I Waited….But Her Scream Never Came!

18 mo watermarkDid you EVERY hear of Breath Holding Spells? I sure had not — until just a few months ago.

One day, a few months ago, I dropped off my 18 month old daughter at the gym daycare, while my oldest two were in swim lessons.

My kids have always loved babysitters and childcare – in moderation that is. They are silly that way. My oldest once said, “yeah, it’s fun because you pay for them to play with me.” Well…good attitude. But I digress.

Now, my baby had never been in childcare before. So I wasn’t sure how she would do. But when I left, she was off playing in the play kitchen and having a great time!

After swim lessons, I headed into childcare to pick her up. She smiled when she saw me but went back to playing. I announced it was time to go and collected her jacket and things. I announced again it was time to go. I was still ignored.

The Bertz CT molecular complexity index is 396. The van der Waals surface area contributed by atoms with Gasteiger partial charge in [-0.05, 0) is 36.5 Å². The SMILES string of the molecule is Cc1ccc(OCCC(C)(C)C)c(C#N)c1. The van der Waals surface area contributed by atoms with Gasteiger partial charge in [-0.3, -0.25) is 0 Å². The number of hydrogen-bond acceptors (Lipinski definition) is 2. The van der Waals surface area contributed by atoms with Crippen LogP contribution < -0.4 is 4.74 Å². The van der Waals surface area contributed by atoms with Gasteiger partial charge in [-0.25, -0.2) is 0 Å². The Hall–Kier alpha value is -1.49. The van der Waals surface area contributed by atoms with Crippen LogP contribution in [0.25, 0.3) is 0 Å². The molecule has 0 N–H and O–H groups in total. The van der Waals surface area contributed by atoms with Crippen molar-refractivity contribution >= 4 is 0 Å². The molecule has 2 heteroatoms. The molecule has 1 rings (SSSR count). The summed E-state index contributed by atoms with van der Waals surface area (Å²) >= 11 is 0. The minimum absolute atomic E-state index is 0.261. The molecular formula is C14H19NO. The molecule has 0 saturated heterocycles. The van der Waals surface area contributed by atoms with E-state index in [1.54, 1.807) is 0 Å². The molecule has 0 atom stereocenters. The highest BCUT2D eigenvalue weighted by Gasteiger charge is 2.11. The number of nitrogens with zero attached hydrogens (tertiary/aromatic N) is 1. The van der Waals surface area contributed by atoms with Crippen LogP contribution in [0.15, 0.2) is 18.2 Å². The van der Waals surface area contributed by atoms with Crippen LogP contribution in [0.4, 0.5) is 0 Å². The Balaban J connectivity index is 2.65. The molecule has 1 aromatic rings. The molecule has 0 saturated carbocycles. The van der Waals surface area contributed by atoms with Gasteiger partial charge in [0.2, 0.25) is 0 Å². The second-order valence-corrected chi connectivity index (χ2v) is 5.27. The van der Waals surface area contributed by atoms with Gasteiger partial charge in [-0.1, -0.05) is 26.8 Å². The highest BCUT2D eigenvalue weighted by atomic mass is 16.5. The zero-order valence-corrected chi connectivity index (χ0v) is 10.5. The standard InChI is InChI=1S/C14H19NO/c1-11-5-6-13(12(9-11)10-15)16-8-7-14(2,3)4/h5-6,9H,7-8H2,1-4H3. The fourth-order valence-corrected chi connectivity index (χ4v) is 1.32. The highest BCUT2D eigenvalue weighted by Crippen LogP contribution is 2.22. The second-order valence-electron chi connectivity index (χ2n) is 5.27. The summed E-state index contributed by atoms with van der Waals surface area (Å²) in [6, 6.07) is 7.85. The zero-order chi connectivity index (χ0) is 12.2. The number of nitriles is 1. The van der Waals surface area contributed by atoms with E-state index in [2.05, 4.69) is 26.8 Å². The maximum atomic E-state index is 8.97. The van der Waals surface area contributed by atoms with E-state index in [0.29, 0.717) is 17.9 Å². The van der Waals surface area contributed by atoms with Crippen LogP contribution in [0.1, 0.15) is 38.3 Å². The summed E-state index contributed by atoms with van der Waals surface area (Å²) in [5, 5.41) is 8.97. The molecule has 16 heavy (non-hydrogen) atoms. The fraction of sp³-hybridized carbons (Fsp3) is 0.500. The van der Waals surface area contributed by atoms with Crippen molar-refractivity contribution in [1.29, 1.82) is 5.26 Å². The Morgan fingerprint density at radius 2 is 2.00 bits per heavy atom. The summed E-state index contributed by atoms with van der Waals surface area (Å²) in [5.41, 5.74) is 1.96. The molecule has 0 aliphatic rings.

I signed her out and went to her. I told her sweetly it was time to go. She said “no” quite adamantly and ran to the baby carriage to resume her play.

I walked over to her and said, “Time to go sweetie. Let’s go eat.” and I picked her up. She began to cry and squirm, wanting to get bk down.

I consoled and rocker her, telling her it was OK but she was getting really upset. She began a full-out tantrum and then the trip to the silent cry, that leads to the blood curdling scream, began. You know what I’m talking about…red face, shaking, mouth open, but NO SOUND.

We had seen it many times before. In fact, I consoled and chuckled a little at the same time and said “Oh no, here comes the scream.”

But the scream did NOT come.